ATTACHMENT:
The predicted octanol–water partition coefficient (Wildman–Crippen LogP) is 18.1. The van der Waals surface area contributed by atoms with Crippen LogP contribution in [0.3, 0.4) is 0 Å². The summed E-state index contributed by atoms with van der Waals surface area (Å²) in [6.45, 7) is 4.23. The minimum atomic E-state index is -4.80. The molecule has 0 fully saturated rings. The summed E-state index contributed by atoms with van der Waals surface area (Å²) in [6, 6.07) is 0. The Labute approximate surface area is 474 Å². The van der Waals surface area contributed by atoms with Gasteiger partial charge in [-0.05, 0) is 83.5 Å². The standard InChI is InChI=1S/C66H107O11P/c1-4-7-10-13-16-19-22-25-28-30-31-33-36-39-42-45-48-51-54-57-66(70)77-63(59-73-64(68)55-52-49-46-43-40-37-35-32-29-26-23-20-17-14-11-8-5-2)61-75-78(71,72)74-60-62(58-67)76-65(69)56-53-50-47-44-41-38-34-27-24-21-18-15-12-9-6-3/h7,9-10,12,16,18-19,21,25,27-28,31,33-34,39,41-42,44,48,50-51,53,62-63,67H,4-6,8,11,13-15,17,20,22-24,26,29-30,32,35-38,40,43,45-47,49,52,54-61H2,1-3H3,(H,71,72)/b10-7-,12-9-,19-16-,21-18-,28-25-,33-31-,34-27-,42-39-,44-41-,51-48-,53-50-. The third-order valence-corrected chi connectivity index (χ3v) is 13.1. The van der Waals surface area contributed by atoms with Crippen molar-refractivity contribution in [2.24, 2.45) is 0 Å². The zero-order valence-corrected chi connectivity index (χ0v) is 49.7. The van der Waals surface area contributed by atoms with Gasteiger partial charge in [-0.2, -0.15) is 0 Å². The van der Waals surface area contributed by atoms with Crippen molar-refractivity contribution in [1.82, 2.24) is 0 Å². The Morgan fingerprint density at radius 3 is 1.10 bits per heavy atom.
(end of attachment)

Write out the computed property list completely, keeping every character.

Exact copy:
The predicted octanol–water partition coefficient (Wildman–Crippen LogP) is 18.1. The van der Waals surface area contributed by atoms with Crippen LogP contribution in [0.3, 0.4) is 0 Å². The summed E-state index contributed by atoms with van der Waals surface area (Å²) in [6.45, 7) is 4.23. The minimum atomic E-state index is -4.80. The molecule has 0 fully saturated rings. The summed E-state index contributed by atoms with van der Waals surface area (Å²) in [6, 6.07) is 0. The Labute approximate surface area is 474 Å². The van der Waals surface area contributed by atoms with Gasteiger partial charge in [-0.05, 0) is 83.5 Å². The standard InChI is InChI=1S/C66H107O11P/c1-4-7-10-13-16-19-22-25-28-30-31-33-36-39-42-45-48-51-54-57-66(70)77-63(59-73-64(68)55-52-49-46-43-40-37-35-32-29-26-23-20-17-14-11-8-5-2)61-75-78(71,72)74-60-62(58-67)76-65(69)56-53-50-47-44-41-38-34-27-24-21-18-15-12-9-6-3/h7,9-10,12,16,18-19,21,25,27-28,31,33-34,39,41-42,44,48,50-51,53,62-63,67H,4-6,8,11,13-15,17,20,22-24,26,29-30,32,35-38,40,43,45-47,49,52,54-61H2,1-3H3,(H,71,72)/b10-7-,12-9-,19-16-,21-18-,28-25-,33-31-,34-27-,42-39-,44-41-,51-48-,53-50-. The third-order valence-corrected chi connectivity index (χ3v) is 13.1. The van der Waals surface area contributed by atoms with Crippen molar-refractivity contribution in [2.24, 2.45) is 0 Å². The zero-order valence-corrected chi connectivity index (χ0v) is 49.7. The van der Waals surface area contributed by atoms with Gasteiger partial charge in [-0.2, -0.15) is 0 Å². The van der Waals surface area contributed by atoms with Crippen molar-refractivity contribution in [1.82, 2.24) is 0 Å². The Morgan fingerprint density at radius 3 is 1.10 bits per heavy atom.